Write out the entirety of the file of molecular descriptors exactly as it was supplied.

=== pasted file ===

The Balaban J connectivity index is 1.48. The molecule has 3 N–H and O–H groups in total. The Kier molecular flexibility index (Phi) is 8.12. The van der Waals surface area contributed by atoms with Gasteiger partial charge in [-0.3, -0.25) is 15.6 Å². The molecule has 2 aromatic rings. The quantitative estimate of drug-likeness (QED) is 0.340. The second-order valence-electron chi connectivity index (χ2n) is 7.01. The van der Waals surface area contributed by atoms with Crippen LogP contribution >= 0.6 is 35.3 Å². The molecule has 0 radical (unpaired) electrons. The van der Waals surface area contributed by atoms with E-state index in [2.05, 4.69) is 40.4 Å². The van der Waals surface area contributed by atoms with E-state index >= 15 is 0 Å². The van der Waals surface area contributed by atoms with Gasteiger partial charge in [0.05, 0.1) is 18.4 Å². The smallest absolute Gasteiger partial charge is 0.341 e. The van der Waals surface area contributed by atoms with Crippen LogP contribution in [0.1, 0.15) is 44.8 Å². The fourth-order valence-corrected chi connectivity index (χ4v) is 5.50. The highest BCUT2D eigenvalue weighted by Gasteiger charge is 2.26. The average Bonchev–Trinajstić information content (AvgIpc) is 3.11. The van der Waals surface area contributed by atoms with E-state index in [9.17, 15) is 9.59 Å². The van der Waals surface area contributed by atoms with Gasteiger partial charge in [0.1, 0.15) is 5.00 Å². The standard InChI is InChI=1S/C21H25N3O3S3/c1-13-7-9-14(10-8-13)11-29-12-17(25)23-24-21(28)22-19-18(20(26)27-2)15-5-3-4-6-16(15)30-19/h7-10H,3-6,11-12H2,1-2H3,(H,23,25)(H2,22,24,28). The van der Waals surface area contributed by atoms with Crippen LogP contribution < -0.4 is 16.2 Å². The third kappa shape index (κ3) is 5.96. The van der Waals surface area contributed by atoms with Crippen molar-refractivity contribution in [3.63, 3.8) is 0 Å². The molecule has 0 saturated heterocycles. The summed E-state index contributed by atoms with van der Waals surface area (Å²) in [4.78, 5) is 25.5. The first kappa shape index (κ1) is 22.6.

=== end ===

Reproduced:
The Balaban J connectivity index is 1.48. The molecule has 3 N–H and O–H groups in total. The Kier molecular flexibility index (Phi) is 8.12. The van der Waals surface area contributed by atoms with Gasteiger partial charge in [-0.3, -0.25) is 15.6 Å². The molecule has 2 aromatic rings. The quantitative estimate of drug-likeness (QED) is 0.340. The second-order valence-electron chi connectivity index (χ2n) is 7.01. The van der Waals surface area contributed by atoms with Crippen LogP contribution >= 0.6 is 35.3 Å². The molecule has 0 radical (unpaired) electrons. The van der Waals surface area contributed by atoms with E-state index in [2.05, 4.69) is 40.4 Å². The van der Waals surface area contributed by atoms with E-state index >= 15 is 0 Å². The van der Waals surface area contributed by atoms with Gasteiger partial charge in [0.05, 0.1) is 18.4 Å². The smallest absolute Gasteiger partial charge is 0.341 e. The van der Waals surface area contributed by atoms with Crippen LogP contribution in [0.1, 0.15) is 44.8 Å². The fourth-order valence-corrected chi connectivity index (χ4v) is 5.50. The highest BCUT2D eigenvalue weighted by Gasteiger charge is 2.26. The average Bonchev–Trinajstić information content (AvgIpc) is 3.11. The van der Waals surface area contributed by atoms with E-state index in [9.17, 15) is 9.59 Å². The van der Waals surface area contributed by atoms with Gasteiger partial charge in [0.1, 0.15) is 5.00 Å². The standard InChI is InChI=1S/C21H25N3O3S3/c1-13-7-9-14(10-8-13)11-29-12-17(25)23-24-21(28)22-19-18(20(26)27-2)15-5-3-4-6-16(15)30-19/h7-10H,3-6,11-12H2,1-2H3,(H,23,25)(H2,22,24,28). The van der Waals surface area contributed by atoms with Crippen LogP contribution < -0.4 is 16.2 Å². The third kappa shape index (κ3) is 5.96. The van der Waals surface area contributed by atoms with Crippen molar-refractivity contribution in [3.63, 3.8) is 0 Å². The molecule has 0 saturated heterocycles. The summed E-state index contributed by atoms with van der Waals surface area (Å²) in [4.78, 5) is 25.5. The first kappa shape index (κ1) is 22.6.